sudo cp vsftpd /usr/local/sbin/vsftpd sudo cp vsftpd.8 /usr/local/man/man8 sudo cp vsftpd.conf.5 /usr/local/man/man5 sudo cp vsftpd.conf /etc
With that done, we need to execute the
vsftpd binary to confirm whether we can connect to theÂ
mkdir /var/ftp/ useradd -d /var/ftp ftp chown root:root /var/ftp chmod og-w /var/ftp
Finally, enable local login to theÂ
vsftpd server by making the following change to
With a vulnerable Linux Server set up, we now set up an attack vector through a Windows serverÂ that'sÂ running a vulnerable web application. ThisÂ application shall provide two environments thatÂ readers without an actual test environment can try their hand at.
The provisioning steps are pretty much identical to what we used to set up the Linux instance earlier. Care should be taken that the VPC settings are similar to what we used for the previous instance. This will later allow us to configure the VMs to be on the same network.
After verifying the VPC settings and the region, we proceed to launch the instanceâprecisely as we did earlier. Finally, we set the key-pair that we have been using all along and we are good to go. Once the instance has been launched, we need to follow a slightly different process to access a Windows instance remotely. Since Remote DesktopÂ Protocol (RDP) doesn't support certificate-based authentication, we need to provide the private key to decrypt and get the password using which we can log in. This is done by simply right-clicking on the instance and selecting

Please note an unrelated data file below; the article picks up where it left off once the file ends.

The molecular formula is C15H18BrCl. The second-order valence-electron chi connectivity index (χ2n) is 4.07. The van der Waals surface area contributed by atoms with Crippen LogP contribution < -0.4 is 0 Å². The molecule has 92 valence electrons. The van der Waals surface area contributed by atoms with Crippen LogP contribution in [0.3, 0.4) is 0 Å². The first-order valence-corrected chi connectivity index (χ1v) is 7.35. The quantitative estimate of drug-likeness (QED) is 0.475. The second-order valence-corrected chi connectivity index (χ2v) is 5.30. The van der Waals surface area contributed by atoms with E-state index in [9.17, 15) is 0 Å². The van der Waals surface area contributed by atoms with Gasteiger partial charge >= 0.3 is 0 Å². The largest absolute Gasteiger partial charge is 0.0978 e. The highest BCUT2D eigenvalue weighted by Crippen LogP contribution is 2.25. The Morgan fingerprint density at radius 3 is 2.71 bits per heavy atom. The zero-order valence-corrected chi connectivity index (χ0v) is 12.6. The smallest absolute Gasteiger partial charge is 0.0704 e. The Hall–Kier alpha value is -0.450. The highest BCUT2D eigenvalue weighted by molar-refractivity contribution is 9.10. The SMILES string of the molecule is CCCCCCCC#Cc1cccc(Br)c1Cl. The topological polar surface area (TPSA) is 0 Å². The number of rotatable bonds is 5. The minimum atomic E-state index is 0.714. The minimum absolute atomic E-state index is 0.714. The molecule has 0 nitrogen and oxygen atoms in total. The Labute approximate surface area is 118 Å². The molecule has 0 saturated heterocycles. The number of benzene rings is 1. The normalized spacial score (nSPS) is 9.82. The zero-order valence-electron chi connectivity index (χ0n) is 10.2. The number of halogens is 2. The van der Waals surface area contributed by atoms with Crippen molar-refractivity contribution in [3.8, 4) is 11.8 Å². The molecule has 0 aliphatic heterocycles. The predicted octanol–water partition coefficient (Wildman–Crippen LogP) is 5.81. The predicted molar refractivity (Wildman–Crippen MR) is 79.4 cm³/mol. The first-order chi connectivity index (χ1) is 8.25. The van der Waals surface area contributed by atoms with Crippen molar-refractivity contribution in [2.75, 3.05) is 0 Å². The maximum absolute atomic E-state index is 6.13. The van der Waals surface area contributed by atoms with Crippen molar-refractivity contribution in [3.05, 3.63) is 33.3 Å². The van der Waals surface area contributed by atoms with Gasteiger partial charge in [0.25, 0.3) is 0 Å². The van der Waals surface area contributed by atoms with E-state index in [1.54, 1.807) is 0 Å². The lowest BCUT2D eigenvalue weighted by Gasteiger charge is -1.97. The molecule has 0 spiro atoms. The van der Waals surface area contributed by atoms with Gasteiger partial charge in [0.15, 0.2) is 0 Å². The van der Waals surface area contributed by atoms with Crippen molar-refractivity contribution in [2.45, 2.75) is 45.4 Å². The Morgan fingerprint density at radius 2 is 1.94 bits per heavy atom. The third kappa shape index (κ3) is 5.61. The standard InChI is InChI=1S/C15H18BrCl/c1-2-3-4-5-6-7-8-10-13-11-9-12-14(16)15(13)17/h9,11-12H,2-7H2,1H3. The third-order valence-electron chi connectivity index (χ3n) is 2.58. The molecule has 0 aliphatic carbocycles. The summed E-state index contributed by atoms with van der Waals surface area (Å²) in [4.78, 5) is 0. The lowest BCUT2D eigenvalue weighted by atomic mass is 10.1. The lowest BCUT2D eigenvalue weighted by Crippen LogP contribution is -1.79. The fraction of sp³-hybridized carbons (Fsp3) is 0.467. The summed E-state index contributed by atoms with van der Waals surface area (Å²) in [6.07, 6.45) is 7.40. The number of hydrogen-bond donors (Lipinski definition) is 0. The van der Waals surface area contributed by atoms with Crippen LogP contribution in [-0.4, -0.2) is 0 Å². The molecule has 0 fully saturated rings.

Get Windows Password:
On the following screen, we are required to upload the private key that was downloaded earlier:
Once done, simply clicking on
Decrypt PasswordÂ will provide us with the password that we can use to RDP into our Windows server instance. Once done, it's a simple matter of firing up
Remote Desktop and connecting to the IP address using the displayed credentials.
Once we are logged in, the next step is to set up XAMPP on the Windows server so we can host a vulnerable website on the server. But before we proceed, we need to install the latest version of Firefox on the server, since the Internet Explorer version that comes packaged with Windows Server 2003 is pretty old and doesn't support some website configurations. To download XAMPP, just access https://www.apachefriends.org/download.html and download the version that's built for XP and Windows Server 2003:
Finally, we need to follow the default installation process, and we will be set up with a working installation of PHP, Apache, and MySQL, along with a few necessary utilities that we need to manage a website.Â
Create a new folder called
_bak and cut and paste all the existing files into that folder. Now, let's download the vulnerable website's source code. For this, we will use one of the many vulnerable PHP samples that are available on GitHub:Â https://github.com/ShinDarth/sql-injection-demo/.
The fastest way to get the files is to directly download the ZIP file:
Downloading the source code
The file structure
Once completed, the next step is to create a database for the application and import the data into it. To achieve this, you need to access the
phpMyAdmin interface, which is accessible atÂ